Youngest female double murderer jailed

Britain's youngest female double murderer was given a life sentence today for killing her father and a woman in separate incidents when she was just 15.

A judge said Lorraine Thorpe had been brought up "with no real understanding of what is right and what is wrong".



She was convicted of taking part with 41-year-old Paul Clarke in the murders of Desmond Thorpe and Rosalyn Hunt last August.



Ms Hunt, 41, was beaten to death in Ipswich over several days, with Thorpe responsible for kicking, punching and stamping on her head.



Mr Thorpe, 43, a "vulnerable" alcoholic, was smothered amid fears that he would tell the police about the first murder.



Thorpe, now 16, of Clapgate Lane, Ipswich, was told she must serve at least 14 years behind bars as she was sentenced at the Old Bailey today.



Mr Justice Saunders said she could be "manipulative" and was not acting entirely under Clarke's control, adding: "She found violence funny and entertaining."



Clarke, of Mountbatten Court, Ipswich, has already been jailed for life with a minimum term of 27 years.



Thorpe became Britain's youngest convicted female double murderer after the pair's trial at Ipswich Crown Court, which ended last month.



Mary Bell, detained at the age of 11 in 1968 for the manslaughter of two boys aged three and four, remains the youngest female killer.



The youngest girl to be convicted of a single murder was Sharon Carr, just 12 when she killed trainee hairdresser Katie Rackliff in 1992.













The judge said Clarke was the "instigator" in the murder of Ms Hunt, also an alcoholic, although Thorpe "played a full part".

"She was responsible for protracted kicking, punching and stamping on Rosalyn, who was not fit to defend herself effectively from the outset. By the end of those attacks she was completely helpless.



"Far from being sorry, Lorraine appears to have gloried in it, describing to her friends at one stage how she stamped on Rosalyn's head."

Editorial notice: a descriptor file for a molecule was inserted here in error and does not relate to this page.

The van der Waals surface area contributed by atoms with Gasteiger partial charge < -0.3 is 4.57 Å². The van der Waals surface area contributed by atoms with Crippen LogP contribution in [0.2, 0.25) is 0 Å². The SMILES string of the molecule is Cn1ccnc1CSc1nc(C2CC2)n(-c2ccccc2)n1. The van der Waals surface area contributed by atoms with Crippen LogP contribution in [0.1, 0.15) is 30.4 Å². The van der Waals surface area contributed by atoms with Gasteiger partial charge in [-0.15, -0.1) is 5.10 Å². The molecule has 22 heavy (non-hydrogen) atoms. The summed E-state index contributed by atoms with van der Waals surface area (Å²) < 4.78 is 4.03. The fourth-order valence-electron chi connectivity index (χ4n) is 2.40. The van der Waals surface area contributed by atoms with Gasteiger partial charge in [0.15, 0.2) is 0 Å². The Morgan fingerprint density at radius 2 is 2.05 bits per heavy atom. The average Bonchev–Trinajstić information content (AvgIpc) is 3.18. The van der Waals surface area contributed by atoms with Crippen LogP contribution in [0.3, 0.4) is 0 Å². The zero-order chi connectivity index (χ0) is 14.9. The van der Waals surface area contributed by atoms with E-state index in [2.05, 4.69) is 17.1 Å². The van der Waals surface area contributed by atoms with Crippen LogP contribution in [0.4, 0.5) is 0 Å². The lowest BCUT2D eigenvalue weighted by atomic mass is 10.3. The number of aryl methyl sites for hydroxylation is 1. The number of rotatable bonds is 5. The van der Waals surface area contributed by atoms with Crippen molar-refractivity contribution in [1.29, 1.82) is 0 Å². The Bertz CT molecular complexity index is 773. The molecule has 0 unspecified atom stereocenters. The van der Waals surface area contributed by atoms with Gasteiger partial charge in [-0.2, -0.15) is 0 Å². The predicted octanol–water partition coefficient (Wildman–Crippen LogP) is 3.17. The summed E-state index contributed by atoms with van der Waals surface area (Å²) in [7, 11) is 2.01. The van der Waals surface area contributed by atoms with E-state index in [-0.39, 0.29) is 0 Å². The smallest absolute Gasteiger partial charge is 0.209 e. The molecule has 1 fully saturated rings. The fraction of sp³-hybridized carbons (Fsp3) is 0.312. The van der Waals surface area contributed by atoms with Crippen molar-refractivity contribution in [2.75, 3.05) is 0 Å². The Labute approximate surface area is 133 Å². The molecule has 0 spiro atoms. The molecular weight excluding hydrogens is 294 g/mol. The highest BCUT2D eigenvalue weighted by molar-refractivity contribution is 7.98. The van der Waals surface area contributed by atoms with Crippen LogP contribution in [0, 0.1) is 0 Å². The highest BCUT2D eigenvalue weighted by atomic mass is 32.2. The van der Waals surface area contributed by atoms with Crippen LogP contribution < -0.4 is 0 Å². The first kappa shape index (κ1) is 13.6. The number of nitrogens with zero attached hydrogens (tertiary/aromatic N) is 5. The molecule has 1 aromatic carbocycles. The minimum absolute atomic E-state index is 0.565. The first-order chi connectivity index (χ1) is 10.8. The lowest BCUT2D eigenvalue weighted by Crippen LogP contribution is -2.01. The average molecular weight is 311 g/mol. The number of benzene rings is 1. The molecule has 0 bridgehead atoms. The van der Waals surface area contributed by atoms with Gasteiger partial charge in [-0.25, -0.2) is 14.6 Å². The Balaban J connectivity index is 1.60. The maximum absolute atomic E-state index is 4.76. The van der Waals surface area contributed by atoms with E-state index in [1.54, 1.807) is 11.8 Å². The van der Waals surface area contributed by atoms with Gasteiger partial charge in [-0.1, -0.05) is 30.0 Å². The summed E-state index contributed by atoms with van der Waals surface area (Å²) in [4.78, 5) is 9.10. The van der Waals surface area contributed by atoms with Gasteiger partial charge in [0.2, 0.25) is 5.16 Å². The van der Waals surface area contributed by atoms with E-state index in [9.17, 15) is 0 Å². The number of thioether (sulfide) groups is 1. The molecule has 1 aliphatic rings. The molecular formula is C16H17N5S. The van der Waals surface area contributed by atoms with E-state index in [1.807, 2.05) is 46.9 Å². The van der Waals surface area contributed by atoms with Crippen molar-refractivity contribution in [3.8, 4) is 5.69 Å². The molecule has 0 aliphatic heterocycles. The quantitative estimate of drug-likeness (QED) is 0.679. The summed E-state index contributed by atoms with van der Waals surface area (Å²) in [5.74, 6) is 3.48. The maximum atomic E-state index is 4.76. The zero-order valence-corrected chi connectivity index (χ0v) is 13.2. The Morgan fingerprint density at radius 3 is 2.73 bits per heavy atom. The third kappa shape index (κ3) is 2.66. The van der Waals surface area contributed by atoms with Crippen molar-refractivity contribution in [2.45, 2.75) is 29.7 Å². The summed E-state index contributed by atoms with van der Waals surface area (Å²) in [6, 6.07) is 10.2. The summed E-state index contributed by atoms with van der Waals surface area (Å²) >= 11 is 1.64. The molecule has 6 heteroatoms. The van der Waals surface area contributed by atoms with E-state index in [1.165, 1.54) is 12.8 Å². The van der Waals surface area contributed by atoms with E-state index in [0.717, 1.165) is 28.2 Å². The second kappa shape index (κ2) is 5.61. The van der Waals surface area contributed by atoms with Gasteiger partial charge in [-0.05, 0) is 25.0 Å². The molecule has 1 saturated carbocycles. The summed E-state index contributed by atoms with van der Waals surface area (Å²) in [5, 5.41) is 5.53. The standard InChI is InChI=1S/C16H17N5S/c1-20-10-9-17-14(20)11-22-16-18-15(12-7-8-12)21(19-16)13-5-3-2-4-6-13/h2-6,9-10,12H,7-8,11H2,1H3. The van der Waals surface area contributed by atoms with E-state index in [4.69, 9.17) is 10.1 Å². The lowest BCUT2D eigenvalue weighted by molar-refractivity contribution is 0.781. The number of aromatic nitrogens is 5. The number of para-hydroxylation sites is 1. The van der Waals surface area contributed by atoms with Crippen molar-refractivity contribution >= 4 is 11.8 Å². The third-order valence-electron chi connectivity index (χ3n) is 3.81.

Thorpe's father was a "hopeless alcoholic" and "very vulnerable person" unable to walk unaided or do anything for himself, and she was his carer.



"He died by being smothered to death," said the judge.



"The only possible explanation for his death can be the fear that he would go and tell the police what happened to Rosalyn Hunt."



Thorpe was influenced by being in the company of Clarke, the "dominant" member of a group of heavy drinkers, and would try to impress him, said the judge.



But he added: "I don't accept that she was entirely under the control of Mr Clarke. She is someone who can be quite stubborn and wilful and is capable of being highly manipulative herself."



The judge said the case was "exceptional" and said of Thorpe: "Her story is an appalling one."















The court heard that Thorpe's parents split up when she was 12 and she initially lived with her mother before going to look after her father at 13.

Father and daughter would move "from one squalid flat to another", sometimes even living in tents.



"She was spending all her time with middle-aged alcoholics to whom violence had become normal. It had become part of their way of life. The alcoholics fought with each other. They stole in order to get the drink they craved," said the judge.